Dear Governor Brown,
I continue to be amazed at your refusal to restore funding to the developmental disability community. I’ve been closely watching the Joint Conference Committee proceedings. Thankfully, the committee members have clearer vision than you do. Here are some of their comments:
Senator Mark Leno – This issue of the serious underfunding of developmental services is not a partisan issue. It impacts each of our districts and touches each of our hearts and we know it’s our responsibility to help individuals and families. As we are in this transition (away from Developmental Centers) we have simultaneously starved our local community infrastructure in many places. As we continue let us remember that our community partners are literally doing the Lord’s work and we have to be there for them.
Assembly Member Shirley Weber – We want to do this right. This is a commitment we have to the disabled community that’s very clear….throughout the year members from both sides of the aisle have said that this is the year to do something significant for our disabled community.
Assembly Member Melissa Melendez – It is certainly a community that deserves our attention. I think their funding levels have been abysmally low, considering who they serve, and I would ask that the members of the committee reconsider perhaps giving them the 10% that would keep them afloat.
Assembly Member Richard Bloom – Over the last few days I’m sure all of us have received the volume of phone calls, and the tweets by the hundreds…this is a group of individuals in the state that are organized around a very righteous issue from my perspective and I think the two houses have different approaches, but we are really aiming at the same goal, and that’s to try to repair something that’s been broken for a very long time.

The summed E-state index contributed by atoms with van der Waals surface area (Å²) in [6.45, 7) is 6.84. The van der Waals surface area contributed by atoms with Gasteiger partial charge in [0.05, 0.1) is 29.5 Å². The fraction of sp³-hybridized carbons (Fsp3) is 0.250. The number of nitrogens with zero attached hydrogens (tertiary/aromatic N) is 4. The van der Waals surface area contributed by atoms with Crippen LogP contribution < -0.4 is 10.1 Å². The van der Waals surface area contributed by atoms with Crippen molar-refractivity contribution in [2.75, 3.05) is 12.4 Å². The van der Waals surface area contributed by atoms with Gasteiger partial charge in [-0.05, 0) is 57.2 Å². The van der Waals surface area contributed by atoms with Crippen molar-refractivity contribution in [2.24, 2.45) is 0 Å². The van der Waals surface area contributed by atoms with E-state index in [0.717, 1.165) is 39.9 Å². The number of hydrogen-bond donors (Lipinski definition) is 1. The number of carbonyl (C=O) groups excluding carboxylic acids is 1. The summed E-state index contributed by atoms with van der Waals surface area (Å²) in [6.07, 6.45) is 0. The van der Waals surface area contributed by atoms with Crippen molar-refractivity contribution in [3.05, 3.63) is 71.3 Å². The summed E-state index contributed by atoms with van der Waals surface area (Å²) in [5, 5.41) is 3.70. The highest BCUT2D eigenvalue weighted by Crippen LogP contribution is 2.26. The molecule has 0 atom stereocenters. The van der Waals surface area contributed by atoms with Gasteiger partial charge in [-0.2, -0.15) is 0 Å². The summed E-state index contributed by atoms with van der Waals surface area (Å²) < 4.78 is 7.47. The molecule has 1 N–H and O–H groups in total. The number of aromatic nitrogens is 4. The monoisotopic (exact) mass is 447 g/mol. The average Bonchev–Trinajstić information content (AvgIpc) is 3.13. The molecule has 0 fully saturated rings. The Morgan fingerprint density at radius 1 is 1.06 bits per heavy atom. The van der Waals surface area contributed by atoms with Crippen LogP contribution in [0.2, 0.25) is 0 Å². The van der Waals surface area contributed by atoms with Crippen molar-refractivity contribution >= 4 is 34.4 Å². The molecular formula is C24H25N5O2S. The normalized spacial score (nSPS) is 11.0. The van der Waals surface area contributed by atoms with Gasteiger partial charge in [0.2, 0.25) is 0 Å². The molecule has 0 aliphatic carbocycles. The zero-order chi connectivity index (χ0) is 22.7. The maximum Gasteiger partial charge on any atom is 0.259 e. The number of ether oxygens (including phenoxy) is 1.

Senator Ricardo Lara – Theres no doubt in my mind that we have clearly devastated the funding for regional centers and really impacted the lives of thousands if not millions of children and their families. We’ve really done a disservice to these families and these communities and the buck stops here, we are the ones who have to do everything we can to support these families.
I don’t yet know what their final recommendation will be, but I am heartened to know that they truly understand the need. Please follow their lead and approve their proposal to rescue this collapsing system.
Read on for Valerie’s Week in Review to see how my daughter’s life is being impacted now. You can also find this at http://www.valeriesweekinreview.wordpress.com
Thank you for your attention.
VALERIE’S WEEK IN REVIEW
Friday, June 5, 2015
It was encouraging to hear the support voiced by the members of the Budget Conference Committee this week. I am very hopeful as I wait to hear what they propose to the Governor. Meanwhile, low provider rates hit home: